Cybersecurity could impact business value

Cybersecurity could impact business value | Insurance Business

Cybersecurity could impact business value

Many organisations in Australia still misunderstand the impact of poor cybersecurity practices on their business, despite growing cyber risks and a record-breaking number of data breaches in the country, according to a major broker.

“Cyber risk and security is about so much more than keeping personal data secure,” said Robyn Adcock, cyber technology practice leader at Gallagher. “A cyber breach has a whole host of different consequences that could come into play that many businesses don’t realise. The reputation of a business can be irreparably damaged, operations may have to stop for a prolonged period of time, or the company and its directors could face legal action.”

The statement comes after EY said in a City A.M. report that poor cybersecurity practices may drag down the value of a business in a potential merger or acquisition.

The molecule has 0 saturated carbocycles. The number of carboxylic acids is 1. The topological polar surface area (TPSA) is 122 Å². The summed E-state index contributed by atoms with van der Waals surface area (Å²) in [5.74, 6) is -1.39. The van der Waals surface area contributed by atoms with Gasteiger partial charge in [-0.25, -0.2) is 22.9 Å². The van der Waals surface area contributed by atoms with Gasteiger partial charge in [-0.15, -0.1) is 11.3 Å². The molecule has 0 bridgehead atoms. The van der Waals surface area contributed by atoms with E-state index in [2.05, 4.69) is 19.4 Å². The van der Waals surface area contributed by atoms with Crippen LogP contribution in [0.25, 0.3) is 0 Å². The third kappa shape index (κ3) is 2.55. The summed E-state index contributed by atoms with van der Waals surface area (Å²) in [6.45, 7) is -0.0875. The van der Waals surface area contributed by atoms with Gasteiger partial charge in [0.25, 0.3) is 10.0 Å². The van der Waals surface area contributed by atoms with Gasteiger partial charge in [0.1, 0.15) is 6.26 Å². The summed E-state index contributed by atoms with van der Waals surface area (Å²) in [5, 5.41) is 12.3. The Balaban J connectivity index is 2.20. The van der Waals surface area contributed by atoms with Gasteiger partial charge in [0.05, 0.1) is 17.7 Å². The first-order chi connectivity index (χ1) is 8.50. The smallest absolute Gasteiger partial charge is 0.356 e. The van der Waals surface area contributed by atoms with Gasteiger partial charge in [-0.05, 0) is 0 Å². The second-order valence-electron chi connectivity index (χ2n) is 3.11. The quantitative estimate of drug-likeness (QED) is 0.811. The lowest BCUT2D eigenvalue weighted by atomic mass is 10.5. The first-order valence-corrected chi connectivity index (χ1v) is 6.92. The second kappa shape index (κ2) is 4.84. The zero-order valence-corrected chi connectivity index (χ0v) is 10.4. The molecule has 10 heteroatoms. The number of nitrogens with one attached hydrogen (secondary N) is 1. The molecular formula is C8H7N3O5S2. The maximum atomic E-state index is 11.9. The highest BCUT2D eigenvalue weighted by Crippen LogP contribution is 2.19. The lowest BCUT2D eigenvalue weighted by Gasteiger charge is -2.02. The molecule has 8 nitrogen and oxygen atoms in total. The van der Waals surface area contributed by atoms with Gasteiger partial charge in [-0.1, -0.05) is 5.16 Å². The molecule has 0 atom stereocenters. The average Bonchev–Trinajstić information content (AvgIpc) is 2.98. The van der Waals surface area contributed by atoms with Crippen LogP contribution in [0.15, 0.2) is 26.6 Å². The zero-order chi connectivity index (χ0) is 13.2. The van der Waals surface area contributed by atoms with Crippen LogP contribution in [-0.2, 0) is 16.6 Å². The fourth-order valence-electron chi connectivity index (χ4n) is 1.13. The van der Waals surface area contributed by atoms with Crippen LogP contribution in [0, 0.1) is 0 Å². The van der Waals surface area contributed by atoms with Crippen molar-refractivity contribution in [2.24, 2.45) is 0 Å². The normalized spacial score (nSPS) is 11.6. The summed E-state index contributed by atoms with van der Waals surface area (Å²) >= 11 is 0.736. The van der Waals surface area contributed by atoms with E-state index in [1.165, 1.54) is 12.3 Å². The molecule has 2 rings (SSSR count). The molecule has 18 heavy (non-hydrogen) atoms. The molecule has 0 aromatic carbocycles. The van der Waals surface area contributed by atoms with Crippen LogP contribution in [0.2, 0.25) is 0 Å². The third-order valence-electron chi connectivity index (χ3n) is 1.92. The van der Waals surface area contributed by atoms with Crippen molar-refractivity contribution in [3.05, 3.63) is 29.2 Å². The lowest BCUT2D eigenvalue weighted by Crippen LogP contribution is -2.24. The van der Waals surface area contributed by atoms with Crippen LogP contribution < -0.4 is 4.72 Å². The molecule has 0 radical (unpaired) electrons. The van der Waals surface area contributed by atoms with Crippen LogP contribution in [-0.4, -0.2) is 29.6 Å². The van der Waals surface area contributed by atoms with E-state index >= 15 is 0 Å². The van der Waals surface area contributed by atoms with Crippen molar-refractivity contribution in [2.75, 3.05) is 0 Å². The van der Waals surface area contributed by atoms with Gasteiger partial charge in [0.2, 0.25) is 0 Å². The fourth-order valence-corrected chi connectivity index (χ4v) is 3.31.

“There are a number of areas where cybersecurity really plays a significant part, both in terms of the ongoing value of an organisation and at any point where there is M&A activity,” said Faizul Ali, EY’s lead partner for cybersecurity for transaction advisory services in the UK and Ireland.

In 2016, internet giant Yahoo saw its own value tumble in a deal will Verizon following a major cyber attack, which saw some 200 million Yahoo account names and passwords offered for sale on the dark web. From the original US$4.82 billion deal, the offer for Verizon to take control of Yahoo went down by US$350m to US$4.48bn after the breach. 

Adcock said cyber insurance is designed to help organisations meet a variety of challenges that emerge as a result of a data breach.

“Cyber insurance can cover you a variety of threats linked to a data breach,” Adcock said. “Many cyber insurance policies also include a suite of expert first responders who can help reduce the damage from a data, reputation and legal perspective.”